Crna Macka, Beli Macor

Recommended

DIRECTED BY:

FEATURING: Florijan Ajdini, Srdan Todorovic, Bajram Severdzan, Branka Katic

PLOT: Dadan, a local gangster, promises to release Matko’s debts if he will marry his son to Dadan’s sister.

Still from Black Cat, White Cat (1998)
WHY IT WON’T MAKE THE LIST: It’s a great movie, but we have to make our way down a long list of more appropriate adjectives—eccentric, madcap, farcical, etc.—before we get to “weird” as a way to describe it.

COMMENTS: Black Cat, White Cat is almost Shakespearean in its comedic plot: you have two sets of young lovers and a horde of older, money-obsessed fools whose scheming complicates the youngsters’ chances for happiness. Set in a village on the banks of the muddy Danube, the main plot is set into motion by 17-year old Zare’s father, the irresponsible Matko, who hatches a harebrained scheme to try to steal several train cars loaded with gasoline—a caper which requires the assistance of not one, but two sets of gangsters. Things predictably go awry, leading Matko to promise Zare’s hand in marriage to coke-addled Dadan’s short and shrewish sister, Ladybird. But Zare is in love with a feisty barmaid, while Ladybird refuses to marry a man she doesn’t love; Dadan, however, insists that his family honor requires Ladybird’s marriage, and is intent on staging the nuptials at gunpoint, if need be. This leads to a festive but awkward gypsy wedding that is further complicated by a corpse on ice in the attic and a pending visit from a more powerful mobster. Quirky characters abound, from the crime boss with bad teeth and a love of Casablanca to Zare’s thoughtful grandfather, who figures that his own demise may save his grandson from his no-good father, but it’s Srdan Todorovic who dominates as Dadan. With an open-necked shirt revealing his gold chains, a pair of live-in groupies, and a crucifix filled with cocaine, Dadan seems to have stepped out of a Seventies disco movie: Serbian Night Fever. Amped up on nose candy, he constantly pumps his fists from nervous energy, sometimes to a thundering beat that echoes only inside his own coked-out skull. He’s also fond of firing automatic weapons into the air and juggling hand grenades for sport, so despite his ridiculous appearance, he’s not the kind of guy you want to trifle with. A bride disguised as a tree stump and a booby-trapped outhouse provide slapstick interludes. There are a few weird touches here, as well, such as dead people coming back to life, a thoughtful grandson who brings a seven piece band to visit his sick grandpa, and a pig who inexplicably eats a car. With a small town’s worth of Eastern European eccentrics, a knotty romantic plot and grotesque and vulgar comic details (like the woman who pulls nails from a board with her clenched buttocks), Black Cat, White Cat is an amphetamine rush that never lets up. Thick and spicy as goulash, it’s the kind of script Leonard Elmore might have written if he’s been born a Bosnian gypsy.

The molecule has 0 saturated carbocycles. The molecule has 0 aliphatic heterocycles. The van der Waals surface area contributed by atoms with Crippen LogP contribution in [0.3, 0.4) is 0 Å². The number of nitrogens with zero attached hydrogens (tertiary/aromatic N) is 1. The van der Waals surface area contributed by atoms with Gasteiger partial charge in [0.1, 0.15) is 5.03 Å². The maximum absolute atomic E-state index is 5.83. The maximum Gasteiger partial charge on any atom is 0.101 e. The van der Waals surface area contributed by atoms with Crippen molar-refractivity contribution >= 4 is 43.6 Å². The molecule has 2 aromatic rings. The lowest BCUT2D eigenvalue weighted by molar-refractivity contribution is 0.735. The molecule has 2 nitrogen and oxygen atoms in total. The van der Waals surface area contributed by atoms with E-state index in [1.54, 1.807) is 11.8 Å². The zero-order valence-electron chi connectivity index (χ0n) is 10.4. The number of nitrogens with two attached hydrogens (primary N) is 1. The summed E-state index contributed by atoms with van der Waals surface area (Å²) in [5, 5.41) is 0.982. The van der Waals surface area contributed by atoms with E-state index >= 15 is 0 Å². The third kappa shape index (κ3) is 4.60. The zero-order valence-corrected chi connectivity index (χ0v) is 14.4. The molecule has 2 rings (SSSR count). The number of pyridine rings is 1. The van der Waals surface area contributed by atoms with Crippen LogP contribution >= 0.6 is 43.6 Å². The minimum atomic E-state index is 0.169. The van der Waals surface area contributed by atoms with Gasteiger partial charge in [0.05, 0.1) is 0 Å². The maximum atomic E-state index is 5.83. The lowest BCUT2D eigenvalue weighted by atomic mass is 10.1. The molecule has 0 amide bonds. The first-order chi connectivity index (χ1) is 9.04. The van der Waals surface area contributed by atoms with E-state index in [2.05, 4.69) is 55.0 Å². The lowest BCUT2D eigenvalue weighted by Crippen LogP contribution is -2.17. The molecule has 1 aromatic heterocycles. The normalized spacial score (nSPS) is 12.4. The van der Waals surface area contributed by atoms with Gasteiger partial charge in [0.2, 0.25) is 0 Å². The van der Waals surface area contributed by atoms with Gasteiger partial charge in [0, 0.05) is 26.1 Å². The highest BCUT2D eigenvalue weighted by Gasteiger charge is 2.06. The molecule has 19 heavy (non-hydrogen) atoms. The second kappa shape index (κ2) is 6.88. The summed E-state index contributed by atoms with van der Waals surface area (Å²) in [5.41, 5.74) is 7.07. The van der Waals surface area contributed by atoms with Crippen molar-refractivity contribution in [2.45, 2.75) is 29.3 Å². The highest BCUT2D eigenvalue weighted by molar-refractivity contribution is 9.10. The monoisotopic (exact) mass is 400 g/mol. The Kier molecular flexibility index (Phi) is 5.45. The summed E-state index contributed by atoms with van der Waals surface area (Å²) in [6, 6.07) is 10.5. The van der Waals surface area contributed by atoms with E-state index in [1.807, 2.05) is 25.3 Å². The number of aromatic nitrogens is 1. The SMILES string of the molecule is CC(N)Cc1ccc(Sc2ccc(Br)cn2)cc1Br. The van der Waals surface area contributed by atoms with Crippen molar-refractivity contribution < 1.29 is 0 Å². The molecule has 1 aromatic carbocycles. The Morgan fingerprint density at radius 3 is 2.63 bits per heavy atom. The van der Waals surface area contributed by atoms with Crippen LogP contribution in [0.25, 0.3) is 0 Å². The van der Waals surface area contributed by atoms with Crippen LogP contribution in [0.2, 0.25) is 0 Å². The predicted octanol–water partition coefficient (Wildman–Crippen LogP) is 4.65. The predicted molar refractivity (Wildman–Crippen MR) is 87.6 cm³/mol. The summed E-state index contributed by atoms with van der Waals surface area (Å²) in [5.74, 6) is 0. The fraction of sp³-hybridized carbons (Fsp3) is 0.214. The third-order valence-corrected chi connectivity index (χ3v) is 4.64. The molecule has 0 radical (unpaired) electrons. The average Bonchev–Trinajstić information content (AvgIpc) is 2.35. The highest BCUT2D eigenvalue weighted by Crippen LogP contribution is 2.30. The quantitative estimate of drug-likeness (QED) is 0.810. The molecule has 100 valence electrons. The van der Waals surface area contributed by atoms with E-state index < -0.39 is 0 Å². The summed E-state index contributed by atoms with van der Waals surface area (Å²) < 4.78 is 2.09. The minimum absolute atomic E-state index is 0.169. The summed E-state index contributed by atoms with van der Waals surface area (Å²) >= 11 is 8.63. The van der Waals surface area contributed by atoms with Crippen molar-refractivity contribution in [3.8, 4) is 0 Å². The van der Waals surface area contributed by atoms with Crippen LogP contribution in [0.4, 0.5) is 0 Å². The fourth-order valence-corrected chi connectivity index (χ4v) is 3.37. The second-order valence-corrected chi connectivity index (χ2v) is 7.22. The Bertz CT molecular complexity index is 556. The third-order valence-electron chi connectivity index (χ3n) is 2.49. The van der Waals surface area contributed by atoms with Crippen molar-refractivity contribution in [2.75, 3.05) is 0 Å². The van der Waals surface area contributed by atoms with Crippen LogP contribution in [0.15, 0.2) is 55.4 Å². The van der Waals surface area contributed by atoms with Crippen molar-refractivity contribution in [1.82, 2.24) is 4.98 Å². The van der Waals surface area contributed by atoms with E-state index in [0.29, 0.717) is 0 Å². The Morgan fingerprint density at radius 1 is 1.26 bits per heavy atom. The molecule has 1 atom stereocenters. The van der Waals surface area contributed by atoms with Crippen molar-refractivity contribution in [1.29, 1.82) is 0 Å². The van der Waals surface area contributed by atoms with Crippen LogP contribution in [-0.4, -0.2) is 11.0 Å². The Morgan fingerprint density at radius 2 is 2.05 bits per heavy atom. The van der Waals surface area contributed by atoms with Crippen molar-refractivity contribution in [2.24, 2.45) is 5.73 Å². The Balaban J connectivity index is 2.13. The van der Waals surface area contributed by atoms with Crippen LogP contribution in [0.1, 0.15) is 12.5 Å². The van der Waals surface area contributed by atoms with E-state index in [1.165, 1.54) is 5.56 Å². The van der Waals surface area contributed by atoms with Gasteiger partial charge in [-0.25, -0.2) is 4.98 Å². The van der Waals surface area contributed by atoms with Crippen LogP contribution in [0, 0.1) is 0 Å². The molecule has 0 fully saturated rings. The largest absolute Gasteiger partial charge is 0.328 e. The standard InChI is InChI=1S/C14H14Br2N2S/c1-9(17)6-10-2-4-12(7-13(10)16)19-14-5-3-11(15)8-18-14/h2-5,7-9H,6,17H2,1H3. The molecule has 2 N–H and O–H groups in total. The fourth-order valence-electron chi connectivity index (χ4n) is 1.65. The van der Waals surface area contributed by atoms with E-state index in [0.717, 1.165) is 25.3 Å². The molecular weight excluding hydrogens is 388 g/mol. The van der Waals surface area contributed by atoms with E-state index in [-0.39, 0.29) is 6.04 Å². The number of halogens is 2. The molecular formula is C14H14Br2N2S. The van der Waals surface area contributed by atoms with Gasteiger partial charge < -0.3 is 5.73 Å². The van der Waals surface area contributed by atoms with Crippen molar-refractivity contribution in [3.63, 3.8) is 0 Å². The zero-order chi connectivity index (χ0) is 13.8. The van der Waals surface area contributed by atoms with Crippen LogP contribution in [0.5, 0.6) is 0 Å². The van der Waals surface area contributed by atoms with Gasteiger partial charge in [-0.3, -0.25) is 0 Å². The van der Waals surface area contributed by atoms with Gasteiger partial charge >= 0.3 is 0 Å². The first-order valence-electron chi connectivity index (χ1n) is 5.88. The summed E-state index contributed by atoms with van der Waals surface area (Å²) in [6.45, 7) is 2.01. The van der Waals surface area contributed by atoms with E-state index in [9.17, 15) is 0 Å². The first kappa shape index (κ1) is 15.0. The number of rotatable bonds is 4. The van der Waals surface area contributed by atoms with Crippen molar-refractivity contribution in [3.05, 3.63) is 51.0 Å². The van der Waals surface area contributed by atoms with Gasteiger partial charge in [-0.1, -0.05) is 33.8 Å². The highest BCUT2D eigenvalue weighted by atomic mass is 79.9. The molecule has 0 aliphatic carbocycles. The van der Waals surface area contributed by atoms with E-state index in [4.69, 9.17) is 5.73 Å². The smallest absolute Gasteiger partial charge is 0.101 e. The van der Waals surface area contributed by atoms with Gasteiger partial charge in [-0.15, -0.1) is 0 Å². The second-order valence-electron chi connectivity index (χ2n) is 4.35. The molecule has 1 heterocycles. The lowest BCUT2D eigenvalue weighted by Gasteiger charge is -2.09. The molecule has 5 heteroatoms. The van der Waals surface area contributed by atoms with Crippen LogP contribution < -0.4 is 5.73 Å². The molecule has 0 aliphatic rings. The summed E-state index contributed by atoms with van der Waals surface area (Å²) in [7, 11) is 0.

Stung by politically-motivated criticism of his previous movie, Underground (1995), Emir Kusturica had publicly announced his retirement from filmmaking. He changed his mind to start working on a documentary about gypsy music, a project he never completed but which sparked the idea for the story that became Black Cat, White Cat.

WHAT THE CRITICS SAY:

“…a mad scramble through the Felliniesque realm of Mr. Kusturica’s imagination, and it proves nothing if not this much: give this man the Danube, gypsy musicians and a camera and you’ve got a party.”–Janet Maslin, The New York Times (contemporaneous)

(This movie was nominated for review by Dr D, who described it as a “joyously insane gangster-wedding-crime movie!” Suggest a weird movie of your own here.)

147. KEYHOLE (2011)

“…a ghost sonata in which dream and waking life are seamlessly blended to isolate and expose universal feelings.”–description from the Keyhole press kit

DIRECTED BY: Guy Maddin

FEATURING: Jason Patric, , , David Wontner, Brooke Palsson, Udo Kier

PLOT: A group of gangsters rendezvous at a large old house filled with ghosts, bringing a kidnapped man tied to a chair with them. They meet with their leader, Ulysses Pick, who arrives carrying an unconscious woman on his back. As the mobsters wait in the parlor, Ulysses travels through the house with the woman and the kidnapped man, trying to reach the upstairs chamber where his wife awaits him with her father and her lover.

Still from Keyhole (2011)

BACKGROUND: